Sermon – April 23, 2017
The warning to not take God’s name in vain is often thought of only when surprised homeowners see their newly renovated kitchen, people say Jesus’ name out of anger instead of reverence, or the too-oft used acronym OMG! is applied to nearly any situation when someone has nothing better to say. But the command to not take the Lord’s name in vain means much more than that. It means that God’s name is being given to his people, and as such, they bear a grave responsibility to model his nature to the world. If you would keep God’s worthy name, Moses says you must:
1. Find where God is worshipped
When the people take the land in Deuteronomy 12, they are instructed to immediately tear down the altars and pillars on which the former people of the land worshipped their gods (vv. 2-3, 29-31). In their place, they are to worship the One true and living God, but not by “doing whatever is right in [their] own eyes” (v. 8). Instead, they are only to worship God where he declares, in the place where he makes his name dwell (v. 5, 11, 18, 21). God’s name is magnified through right worship, at the right place. While Christ has eliminated the need for a specific location for worship, it is still within the temple of God, in Christ, among his people that right worship is found.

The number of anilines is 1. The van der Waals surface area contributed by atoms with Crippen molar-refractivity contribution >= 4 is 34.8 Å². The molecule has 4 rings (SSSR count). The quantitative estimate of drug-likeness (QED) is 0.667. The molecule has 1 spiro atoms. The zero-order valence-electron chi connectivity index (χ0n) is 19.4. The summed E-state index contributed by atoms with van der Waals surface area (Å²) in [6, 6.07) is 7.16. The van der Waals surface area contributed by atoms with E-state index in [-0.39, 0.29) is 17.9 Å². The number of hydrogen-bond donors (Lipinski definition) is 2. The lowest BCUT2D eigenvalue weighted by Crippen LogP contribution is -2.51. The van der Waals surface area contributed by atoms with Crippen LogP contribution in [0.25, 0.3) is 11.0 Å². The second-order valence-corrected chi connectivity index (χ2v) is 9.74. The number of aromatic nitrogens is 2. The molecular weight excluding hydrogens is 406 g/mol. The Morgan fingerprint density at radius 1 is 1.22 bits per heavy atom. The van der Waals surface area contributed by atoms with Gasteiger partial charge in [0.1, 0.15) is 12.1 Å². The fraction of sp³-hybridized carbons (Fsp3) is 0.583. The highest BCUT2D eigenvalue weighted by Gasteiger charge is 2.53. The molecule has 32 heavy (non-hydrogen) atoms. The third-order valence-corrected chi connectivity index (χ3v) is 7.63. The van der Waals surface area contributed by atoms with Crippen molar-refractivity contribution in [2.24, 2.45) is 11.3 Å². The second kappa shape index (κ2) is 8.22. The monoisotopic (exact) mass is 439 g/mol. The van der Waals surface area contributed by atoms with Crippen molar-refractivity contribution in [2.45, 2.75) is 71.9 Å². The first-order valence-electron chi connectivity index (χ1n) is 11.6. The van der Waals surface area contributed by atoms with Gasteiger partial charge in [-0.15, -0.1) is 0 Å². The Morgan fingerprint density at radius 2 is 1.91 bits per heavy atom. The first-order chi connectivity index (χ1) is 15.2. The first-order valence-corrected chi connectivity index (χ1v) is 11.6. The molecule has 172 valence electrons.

2. Listen to God’s voice
Deuteronomy 13 demands that the people not be led astray by those who demonstrate wonders and powers, by those who are nearest to them, or by worthless people to serve other gods. They must listen to the voice of God over and above any other voices. They can do this only because God has given them revelation outside of their own conscience – the written Word of God.
3. Identify as God’s people
Deuteronomy 14 again takes up the idea of God’s name (“You are the sons of the LORD your God,” v. 1) and begins to apply it to the food that the people eat. This is not so strange: we can readily identify people groups by the type of food they eat! While Jesus again eliminates the need for specific foods to mark out the people as clean (see Mark 7:14-23; Matthew 15:10-20), he provides for them new food and new drink to mark them out as his (John 6:53).
We, who have called upon God’s name, who call God both “Father” and “Lord,” who take upon them the name “Christian,” must be careful that we understand the burden we bear by these truths. Let our taking of God’s name upon us never be used foolishly, in vain, or uselessly. Let us magnify the name above all names by rightly worshipping him, listening to his voice, and identifying with him. By doing so, we “walk in a manner worthy of the calling to which you have been called,” (Ephesians 4:1).